“Does this offend you?” “What was it that offended their sensibilities? Judging by the preceding discourse, there were four features in Jesus’ word at which they took umbrage. (1) They were more interested in food (v. 26), political messianism (vv. 14–15) and manipulative miracles (vv. 30–31) than in the spiritual realities to which the feeding miracle had pointed. (2) They were unprepared to relinquish their own sovereign authority even in matters religious, and therefore were incapable of taking the first steps of genuine faith (vv. 41–46). (3) In particular they were offended at the claims Jesus advanced, claiming to be greater than Moses, uniquely sent by God and authorized to give life (vv. 32ff., 58). (4) The
extended metaphor of the ‘bread’ is itself offensive to them, especially when it assaults clear taboos and becomes a matter of ‘eating flesh’ and ‘drinking blood’.” (D A Carson, The Gospel according to John, W.B. Eerdmans, 1991, 300.)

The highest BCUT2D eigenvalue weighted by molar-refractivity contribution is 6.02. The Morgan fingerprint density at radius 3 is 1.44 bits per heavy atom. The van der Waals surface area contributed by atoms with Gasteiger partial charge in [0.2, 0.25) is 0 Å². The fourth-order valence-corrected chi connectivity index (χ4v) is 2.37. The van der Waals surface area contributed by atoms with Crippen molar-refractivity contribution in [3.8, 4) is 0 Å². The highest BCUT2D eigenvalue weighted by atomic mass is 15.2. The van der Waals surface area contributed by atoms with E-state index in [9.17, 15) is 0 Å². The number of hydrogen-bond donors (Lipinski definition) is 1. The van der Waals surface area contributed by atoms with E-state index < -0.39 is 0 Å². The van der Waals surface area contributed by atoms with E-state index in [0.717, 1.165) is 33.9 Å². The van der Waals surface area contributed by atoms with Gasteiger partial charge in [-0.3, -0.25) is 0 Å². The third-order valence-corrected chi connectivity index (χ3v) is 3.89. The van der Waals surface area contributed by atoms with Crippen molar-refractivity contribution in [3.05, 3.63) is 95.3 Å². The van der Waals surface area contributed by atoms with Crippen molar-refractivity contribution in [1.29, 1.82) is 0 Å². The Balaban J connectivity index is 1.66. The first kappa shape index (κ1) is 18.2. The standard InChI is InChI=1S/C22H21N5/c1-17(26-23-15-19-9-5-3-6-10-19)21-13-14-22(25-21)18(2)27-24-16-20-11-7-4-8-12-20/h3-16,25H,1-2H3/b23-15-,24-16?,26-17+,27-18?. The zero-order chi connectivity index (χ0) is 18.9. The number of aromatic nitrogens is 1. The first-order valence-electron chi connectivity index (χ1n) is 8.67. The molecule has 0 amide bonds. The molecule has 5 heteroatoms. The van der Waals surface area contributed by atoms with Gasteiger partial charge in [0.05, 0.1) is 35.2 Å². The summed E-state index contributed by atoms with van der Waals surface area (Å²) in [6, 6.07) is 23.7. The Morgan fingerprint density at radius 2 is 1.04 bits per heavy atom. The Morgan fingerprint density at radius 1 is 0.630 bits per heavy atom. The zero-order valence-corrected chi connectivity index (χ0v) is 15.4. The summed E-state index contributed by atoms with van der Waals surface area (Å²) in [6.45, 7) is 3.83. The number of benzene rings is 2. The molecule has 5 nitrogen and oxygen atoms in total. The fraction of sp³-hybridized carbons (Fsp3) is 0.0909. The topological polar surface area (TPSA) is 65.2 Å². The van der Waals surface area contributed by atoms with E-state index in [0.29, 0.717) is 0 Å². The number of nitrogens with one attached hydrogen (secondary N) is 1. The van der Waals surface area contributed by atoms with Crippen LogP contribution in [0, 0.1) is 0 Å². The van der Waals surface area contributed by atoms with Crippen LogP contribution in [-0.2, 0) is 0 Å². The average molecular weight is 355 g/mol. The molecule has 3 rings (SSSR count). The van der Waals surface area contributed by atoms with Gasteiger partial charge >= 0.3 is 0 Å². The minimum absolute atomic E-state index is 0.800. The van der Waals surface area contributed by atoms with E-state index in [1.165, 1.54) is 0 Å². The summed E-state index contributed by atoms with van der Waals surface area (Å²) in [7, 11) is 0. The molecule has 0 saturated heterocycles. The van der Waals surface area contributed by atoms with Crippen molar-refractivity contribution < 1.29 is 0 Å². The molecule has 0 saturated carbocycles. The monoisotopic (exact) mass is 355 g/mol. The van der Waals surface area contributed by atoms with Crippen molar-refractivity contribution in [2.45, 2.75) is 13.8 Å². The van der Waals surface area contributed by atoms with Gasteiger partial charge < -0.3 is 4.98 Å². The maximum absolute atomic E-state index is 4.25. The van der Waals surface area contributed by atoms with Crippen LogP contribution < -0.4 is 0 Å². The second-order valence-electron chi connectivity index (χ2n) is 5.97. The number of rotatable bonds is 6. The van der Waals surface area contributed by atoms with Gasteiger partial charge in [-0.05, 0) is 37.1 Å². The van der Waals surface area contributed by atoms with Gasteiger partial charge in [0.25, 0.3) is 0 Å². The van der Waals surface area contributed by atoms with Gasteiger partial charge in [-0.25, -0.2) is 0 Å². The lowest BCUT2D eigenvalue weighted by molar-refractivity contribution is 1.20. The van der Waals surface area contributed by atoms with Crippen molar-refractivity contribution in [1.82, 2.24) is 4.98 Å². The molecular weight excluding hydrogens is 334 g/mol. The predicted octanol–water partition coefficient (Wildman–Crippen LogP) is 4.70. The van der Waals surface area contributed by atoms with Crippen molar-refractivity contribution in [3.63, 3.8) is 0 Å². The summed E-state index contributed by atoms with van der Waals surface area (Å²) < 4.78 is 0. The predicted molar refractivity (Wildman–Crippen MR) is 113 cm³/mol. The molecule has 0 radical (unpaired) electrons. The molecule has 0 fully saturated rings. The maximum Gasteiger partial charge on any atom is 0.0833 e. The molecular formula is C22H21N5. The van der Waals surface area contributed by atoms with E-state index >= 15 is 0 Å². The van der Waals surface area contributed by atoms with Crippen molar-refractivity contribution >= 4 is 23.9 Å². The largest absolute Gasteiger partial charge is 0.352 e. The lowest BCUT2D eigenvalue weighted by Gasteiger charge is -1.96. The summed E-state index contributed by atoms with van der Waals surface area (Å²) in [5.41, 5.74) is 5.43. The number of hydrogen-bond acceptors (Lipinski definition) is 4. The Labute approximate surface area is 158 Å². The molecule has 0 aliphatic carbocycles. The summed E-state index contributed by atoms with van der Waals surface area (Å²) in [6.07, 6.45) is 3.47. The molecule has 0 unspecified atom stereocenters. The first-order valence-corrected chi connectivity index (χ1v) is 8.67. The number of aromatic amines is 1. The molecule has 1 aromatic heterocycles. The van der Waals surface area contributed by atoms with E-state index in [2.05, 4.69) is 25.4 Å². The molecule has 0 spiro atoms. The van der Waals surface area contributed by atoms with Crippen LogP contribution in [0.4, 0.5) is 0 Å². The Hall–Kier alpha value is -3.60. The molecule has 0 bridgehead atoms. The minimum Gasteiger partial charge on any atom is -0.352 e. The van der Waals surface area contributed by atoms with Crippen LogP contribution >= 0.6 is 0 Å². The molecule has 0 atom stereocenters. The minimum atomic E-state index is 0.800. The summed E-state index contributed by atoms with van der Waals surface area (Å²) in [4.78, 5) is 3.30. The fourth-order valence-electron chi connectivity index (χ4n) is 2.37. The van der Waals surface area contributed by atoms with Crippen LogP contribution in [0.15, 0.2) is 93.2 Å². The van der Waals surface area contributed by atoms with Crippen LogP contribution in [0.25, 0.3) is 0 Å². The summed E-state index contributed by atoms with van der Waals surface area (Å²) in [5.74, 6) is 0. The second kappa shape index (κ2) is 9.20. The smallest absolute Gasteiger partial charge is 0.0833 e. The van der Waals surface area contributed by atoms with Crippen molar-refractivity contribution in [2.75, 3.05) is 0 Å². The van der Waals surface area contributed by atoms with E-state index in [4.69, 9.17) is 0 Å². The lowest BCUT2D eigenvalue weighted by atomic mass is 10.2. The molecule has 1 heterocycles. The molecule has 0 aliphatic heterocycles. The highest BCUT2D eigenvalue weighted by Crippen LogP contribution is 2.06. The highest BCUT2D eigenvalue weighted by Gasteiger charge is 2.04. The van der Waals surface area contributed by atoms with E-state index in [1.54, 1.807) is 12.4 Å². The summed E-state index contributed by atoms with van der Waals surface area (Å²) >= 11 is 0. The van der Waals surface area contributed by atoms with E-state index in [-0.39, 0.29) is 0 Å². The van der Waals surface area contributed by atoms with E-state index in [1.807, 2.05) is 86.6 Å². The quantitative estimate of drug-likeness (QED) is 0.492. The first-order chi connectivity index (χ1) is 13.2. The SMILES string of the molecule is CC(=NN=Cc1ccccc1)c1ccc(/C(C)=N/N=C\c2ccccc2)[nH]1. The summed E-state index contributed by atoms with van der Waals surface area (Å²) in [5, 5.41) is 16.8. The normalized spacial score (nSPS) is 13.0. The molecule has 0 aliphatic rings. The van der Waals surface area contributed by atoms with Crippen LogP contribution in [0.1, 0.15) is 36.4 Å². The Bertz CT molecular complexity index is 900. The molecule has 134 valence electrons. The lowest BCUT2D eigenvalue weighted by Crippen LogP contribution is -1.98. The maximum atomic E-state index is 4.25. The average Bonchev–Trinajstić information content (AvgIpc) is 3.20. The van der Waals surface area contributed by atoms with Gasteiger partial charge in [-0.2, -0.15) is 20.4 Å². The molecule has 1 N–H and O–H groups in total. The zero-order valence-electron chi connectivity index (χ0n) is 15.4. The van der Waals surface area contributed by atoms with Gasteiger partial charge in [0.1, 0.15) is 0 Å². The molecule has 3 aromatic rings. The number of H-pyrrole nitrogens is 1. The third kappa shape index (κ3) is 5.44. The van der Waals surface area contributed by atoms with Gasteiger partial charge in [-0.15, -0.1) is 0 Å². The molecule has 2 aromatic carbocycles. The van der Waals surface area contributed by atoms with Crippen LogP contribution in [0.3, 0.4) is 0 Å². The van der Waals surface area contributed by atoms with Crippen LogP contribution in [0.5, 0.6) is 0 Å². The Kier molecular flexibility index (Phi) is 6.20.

“If the disciples find Jesus’ claims, authority and even his language offensive, what will they think when they see Jesus on the cross, his way of ‘ascending’ to the place where he was before? That is the supreme scandal. However offensive the linguistic expression ‘eating flesh and drinking blood’ may be, how much more offensive is the crucifixion of an alleged Messiah! The very idea is outrageous, bordering on blasphemous obscenity, ‘a stumbling-block to Jews and foolishness to Gentiles’ (1 Cor. 1:23). Yet this stands at the very heart of the divine self-disclosure. The moment of Jesus’ greatest degradation and shame is the moment of his glorification, the path of his return to the glory he had with the Father before the world began (17:5). The hour when the Servant of the Lord is despised and rejected by men, when he is pierced for our transgressions and crushed for our iniquities (Is. 53:3–5) is the very portal to the time when ‘he will be raised and lifted up and highly exalted’ (Is. 52:13).” (D A Carson, op cit, 301).